JOHANNESURG — Celebrated Bulawayo arts ensemble, Inkululeko Yabatsha School of Arts (Iyasa), are working on a partnership deal that will see them bring various Austrian theatre groups to Bulawayo for performances at arts festivals and other theatre venues.
The group, popular for exporting African music, theatre and dance to Europe and Asia since their formation in 2001, now want local theatre buffs to be exposed to the theatre culture of Austria.
Iyasa director Nkululeko Innocent Dube revealed that the partnership will introduce age specific theatre and create more platforms to promote it.
“In 2001 we met an Austrian theatre director Stephan Rabl in Harare when we performed at a children’s theatre festival. He liked the concept of a school of arts. We then agreed to create exchange programmes between Zimbabwe and Austria encompassing theatre and dance.
“He invited us to our first-ever tour of Europe and since then we decided to create performances with other theatre groups and dance companies within Austria. To date, we have linked up with groups such as Szene Bunte Wahner, Theatro Piccolo and Make-Make among others,” Dube said.
“Recently, Rabl visited Zimbabwe and we met with various arts stakeholders in Bulawayo including the city council, festival directors and local arts groups. We also toured various arts venues around the city. What we realised is that there are no theatre productions which are specific to different ages.”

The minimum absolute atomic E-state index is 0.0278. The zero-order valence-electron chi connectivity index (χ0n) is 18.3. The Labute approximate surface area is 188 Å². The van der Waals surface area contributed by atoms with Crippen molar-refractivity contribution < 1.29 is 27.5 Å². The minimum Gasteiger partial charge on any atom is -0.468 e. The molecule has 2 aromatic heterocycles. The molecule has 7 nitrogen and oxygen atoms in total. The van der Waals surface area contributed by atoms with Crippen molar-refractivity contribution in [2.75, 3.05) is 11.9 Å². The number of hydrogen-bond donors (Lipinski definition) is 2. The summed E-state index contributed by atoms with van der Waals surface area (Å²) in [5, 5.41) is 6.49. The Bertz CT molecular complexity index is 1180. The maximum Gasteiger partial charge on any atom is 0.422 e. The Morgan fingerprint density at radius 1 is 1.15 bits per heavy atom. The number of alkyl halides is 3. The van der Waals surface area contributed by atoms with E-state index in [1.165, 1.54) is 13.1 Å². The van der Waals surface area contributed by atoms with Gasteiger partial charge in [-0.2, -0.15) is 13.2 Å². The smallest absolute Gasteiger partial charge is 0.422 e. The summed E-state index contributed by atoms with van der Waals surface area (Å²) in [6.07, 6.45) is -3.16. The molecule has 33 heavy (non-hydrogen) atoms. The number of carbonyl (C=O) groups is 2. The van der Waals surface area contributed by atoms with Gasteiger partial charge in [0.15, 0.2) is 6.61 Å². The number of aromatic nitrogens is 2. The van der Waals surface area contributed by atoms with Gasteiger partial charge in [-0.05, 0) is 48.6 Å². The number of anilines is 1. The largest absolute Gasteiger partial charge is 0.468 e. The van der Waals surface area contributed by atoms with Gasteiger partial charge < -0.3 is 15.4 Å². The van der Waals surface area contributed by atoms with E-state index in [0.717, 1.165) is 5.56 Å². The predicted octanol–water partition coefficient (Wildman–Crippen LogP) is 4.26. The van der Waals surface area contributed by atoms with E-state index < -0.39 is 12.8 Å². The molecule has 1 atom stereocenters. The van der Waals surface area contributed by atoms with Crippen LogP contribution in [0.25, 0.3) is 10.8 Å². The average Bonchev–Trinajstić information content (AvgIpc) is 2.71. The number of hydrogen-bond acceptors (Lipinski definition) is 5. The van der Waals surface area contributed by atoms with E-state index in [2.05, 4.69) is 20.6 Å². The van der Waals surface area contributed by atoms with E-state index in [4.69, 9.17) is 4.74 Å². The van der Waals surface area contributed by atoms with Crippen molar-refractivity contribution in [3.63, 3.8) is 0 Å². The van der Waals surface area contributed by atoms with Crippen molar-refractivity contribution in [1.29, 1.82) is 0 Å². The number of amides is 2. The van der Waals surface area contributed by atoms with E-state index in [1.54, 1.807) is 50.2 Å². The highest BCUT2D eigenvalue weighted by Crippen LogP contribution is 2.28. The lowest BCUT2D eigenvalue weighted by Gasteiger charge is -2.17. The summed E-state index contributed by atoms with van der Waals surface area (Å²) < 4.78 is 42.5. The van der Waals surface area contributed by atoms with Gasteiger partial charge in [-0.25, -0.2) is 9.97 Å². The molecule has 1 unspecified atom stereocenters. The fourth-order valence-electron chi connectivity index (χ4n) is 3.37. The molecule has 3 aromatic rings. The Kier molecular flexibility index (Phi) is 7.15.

Dube said they decided to focus on children and young people and will bring in theatre productions from Austria, targeting children as young as two years old.
“We will have performances for children as young as two years old. These are usually the forgotten audiences, but we hope to popularise that again in Zimbabwe. We are also working with various theatre groups in the city to impart in them the necessary skills, through workshops and training programmes.
“We hope that at the Intwasa Arts Festival and Beitbridge International Festival, there will be some productions from Austria showcasing,” he said.
He revealed that they will also work with schools, arts groups and playwrights who would be encouraged to write plays for young audiences.
Iyasa already has an annual programme called Isiphiwo Sami Talent Search which seeks to harness and nurture arts at grassroots level. The programme is in its sixth edition this year and is being held under the theme “Destiny” and schools are tasked to produce 15-minute long plays. Meanwhile, Iyasa will leave for their annual tour of Europe next week. The globetrotting arts ensemble will tour countries like Slovakia, Norway, Poland, the Czech Republic and Germany and will only return home at the end of August.
“We will be based in Austria, which is our base when we are overseas. We are looking forward to the tour and we will stage some of our famous productions like Sisonke and Girafika,” he said.